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With Mesa coming along rather nicely in the latest releases, Feral Interactive are requesting that Canonical push out Mesa updates to their official graphics driver PPA to help Feral officially support Mesa in their Linux ports.

Edwin, FeralWe have been working with the Mesa community to help improve the Mesa drivers so more games can run on AMD and Intel hardware, and in the last year this has started to hit the tipping point and support has become more and more viable when using the very latest drivers.

Part of the problem is that Mesa on Ubuntu is often outdated, meaning if Feral (and other game developers) want to give support for it, there needs to be an easy and tested way to get the latest open source GPU drivers.
Edwin, FeralThe biggest issue we have is there is no way for a user to officially download and install the latest stable versions of Mesa. For example because the official Mesa 13.0.1 release isn’t available to install on Ubuntu, you need to compile it yourself.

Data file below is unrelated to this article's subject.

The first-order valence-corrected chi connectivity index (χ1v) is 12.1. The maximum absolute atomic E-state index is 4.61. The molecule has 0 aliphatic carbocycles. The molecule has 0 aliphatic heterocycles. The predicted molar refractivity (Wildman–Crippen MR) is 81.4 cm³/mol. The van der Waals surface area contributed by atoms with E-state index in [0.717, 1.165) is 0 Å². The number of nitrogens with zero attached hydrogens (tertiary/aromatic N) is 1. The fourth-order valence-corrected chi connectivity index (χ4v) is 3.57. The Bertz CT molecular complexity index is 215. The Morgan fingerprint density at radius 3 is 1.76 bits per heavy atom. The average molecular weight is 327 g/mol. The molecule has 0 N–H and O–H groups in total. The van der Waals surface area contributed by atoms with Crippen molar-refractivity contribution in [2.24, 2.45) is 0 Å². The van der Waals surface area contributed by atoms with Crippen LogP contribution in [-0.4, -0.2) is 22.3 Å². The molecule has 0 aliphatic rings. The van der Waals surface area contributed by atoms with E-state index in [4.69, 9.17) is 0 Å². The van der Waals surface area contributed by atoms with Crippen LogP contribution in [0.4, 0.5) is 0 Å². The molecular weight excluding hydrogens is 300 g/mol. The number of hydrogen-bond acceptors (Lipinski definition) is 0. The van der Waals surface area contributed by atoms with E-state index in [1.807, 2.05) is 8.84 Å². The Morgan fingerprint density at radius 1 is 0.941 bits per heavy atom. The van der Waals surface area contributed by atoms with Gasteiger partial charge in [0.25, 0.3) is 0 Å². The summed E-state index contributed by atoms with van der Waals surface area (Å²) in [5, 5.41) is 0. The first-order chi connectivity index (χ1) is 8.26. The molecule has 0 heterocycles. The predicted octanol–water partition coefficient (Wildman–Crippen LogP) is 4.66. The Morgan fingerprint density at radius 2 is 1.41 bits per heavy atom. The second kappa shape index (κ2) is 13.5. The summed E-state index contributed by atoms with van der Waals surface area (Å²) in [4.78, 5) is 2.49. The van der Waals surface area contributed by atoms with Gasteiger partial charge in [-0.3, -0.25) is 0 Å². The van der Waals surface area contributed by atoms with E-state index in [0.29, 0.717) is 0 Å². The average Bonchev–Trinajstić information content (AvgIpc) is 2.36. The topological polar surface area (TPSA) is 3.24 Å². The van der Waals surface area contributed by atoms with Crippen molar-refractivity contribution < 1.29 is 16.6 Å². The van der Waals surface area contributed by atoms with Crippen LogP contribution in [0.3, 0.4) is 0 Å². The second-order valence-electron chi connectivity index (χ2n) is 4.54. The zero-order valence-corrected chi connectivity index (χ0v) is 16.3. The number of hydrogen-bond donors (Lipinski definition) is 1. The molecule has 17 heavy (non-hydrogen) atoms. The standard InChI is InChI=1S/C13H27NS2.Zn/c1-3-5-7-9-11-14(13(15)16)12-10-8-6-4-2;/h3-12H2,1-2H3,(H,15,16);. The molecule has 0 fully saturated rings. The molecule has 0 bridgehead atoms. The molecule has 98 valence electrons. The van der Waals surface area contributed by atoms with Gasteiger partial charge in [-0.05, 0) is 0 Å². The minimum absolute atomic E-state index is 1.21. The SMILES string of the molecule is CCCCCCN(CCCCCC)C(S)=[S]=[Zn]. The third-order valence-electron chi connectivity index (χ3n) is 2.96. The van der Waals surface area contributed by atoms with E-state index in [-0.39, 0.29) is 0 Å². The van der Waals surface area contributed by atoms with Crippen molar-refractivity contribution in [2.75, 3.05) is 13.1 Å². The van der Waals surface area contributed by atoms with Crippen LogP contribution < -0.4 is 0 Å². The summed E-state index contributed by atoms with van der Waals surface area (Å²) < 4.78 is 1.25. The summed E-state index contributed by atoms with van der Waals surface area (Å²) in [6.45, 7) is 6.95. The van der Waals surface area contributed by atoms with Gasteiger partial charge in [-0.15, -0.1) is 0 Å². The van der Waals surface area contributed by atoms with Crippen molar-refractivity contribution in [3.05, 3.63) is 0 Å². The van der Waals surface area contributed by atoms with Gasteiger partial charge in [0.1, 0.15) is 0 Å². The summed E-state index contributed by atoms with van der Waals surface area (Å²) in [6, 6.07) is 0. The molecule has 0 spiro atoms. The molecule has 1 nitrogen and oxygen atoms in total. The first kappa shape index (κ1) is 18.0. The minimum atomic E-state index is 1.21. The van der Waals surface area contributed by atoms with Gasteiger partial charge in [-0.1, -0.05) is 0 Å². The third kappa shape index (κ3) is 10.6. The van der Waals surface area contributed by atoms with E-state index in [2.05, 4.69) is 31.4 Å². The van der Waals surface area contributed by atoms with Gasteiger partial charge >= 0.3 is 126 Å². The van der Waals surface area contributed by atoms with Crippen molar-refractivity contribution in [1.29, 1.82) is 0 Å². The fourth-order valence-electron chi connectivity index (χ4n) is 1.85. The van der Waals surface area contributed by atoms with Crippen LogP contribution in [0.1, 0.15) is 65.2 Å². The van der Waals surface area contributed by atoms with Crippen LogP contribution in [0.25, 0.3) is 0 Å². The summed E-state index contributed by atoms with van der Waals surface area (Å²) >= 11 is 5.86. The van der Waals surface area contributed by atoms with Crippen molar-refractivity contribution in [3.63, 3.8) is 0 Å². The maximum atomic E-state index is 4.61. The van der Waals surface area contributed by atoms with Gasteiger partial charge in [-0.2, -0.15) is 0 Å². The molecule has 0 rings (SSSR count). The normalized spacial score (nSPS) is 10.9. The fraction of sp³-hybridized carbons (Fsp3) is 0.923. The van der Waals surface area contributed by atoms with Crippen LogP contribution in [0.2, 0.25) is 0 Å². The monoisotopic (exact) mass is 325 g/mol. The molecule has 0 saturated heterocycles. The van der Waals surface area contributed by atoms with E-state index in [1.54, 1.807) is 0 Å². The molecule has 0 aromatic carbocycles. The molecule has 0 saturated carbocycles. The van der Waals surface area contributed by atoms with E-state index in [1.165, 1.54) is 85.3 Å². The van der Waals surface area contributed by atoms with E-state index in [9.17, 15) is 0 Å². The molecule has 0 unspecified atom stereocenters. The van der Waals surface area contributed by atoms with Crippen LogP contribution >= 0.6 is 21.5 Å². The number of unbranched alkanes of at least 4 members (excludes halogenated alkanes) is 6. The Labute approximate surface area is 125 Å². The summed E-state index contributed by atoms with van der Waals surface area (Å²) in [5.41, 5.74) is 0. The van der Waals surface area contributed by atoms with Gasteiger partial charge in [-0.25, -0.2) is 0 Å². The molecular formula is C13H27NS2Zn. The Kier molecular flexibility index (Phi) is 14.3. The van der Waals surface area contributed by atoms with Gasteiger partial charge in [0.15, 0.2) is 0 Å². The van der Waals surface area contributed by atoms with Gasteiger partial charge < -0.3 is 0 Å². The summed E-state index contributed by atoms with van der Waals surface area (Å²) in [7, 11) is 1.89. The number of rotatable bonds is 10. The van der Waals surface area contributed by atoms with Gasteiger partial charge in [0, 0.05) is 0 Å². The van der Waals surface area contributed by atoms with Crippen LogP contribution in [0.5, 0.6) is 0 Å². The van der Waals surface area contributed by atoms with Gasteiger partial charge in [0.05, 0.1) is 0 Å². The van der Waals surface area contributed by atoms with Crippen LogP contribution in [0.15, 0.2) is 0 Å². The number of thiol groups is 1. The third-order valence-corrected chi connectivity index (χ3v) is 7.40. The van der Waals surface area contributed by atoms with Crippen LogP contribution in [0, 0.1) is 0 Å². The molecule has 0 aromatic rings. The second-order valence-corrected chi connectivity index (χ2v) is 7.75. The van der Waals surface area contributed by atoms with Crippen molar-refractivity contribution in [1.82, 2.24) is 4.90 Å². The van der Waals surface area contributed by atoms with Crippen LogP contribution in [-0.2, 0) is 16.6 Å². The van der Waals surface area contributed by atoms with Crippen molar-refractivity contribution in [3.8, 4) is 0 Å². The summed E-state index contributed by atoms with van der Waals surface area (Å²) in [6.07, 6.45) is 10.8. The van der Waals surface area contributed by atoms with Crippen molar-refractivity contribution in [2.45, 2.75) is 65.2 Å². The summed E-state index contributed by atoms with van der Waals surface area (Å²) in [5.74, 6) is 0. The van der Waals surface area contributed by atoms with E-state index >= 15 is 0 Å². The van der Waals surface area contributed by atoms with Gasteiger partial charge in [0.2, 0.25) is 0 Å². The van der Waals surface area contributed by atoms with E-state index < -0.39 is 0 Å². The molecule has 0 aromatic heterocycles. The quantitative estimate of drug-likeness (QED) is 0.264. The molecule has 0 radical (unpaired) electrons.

Adding tested packages to the official PPA would be an ideal solution for now:
Edwin, FeralI’d like to suggest that official Mesa releases are also added to the graphics-drivers PPA using the release information on the website:

You can see the full mailing list entry here.

Hopefully this will get sorted, so users on AMD and Intel can get the best gaming experience possible on Ubuntu.

Not everyone is comfortable compiling things, and I agree that users shouldn't be required to go and compile graphics drivers to get stable versions of Mesa. While there are other PPA's around, they usually provide packages from git which can come with all sorts of breakage. This could benefit a lot of people.

Additional note: The less PPA's people have to add, the more secure they may be. It was an issue raised in our IRC that people flock to all sorts of random PPA's (guilty!), so having a trusted one for this would be awesome. Article taken from
Tags: Editorial, Mesa
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wojtek88 20 Nov, 2016
EhvisIt appears Feral also upgraded their radar. All the glitches are gone! Kind of boring really.
There is something wrong with the radar, because Total War: Warhammer disappeared. I expect the radar to be updated once again on 22th. I hope there will be huge surprise and a lot of new "UFOs" .
STiAT 21 Nov, 2016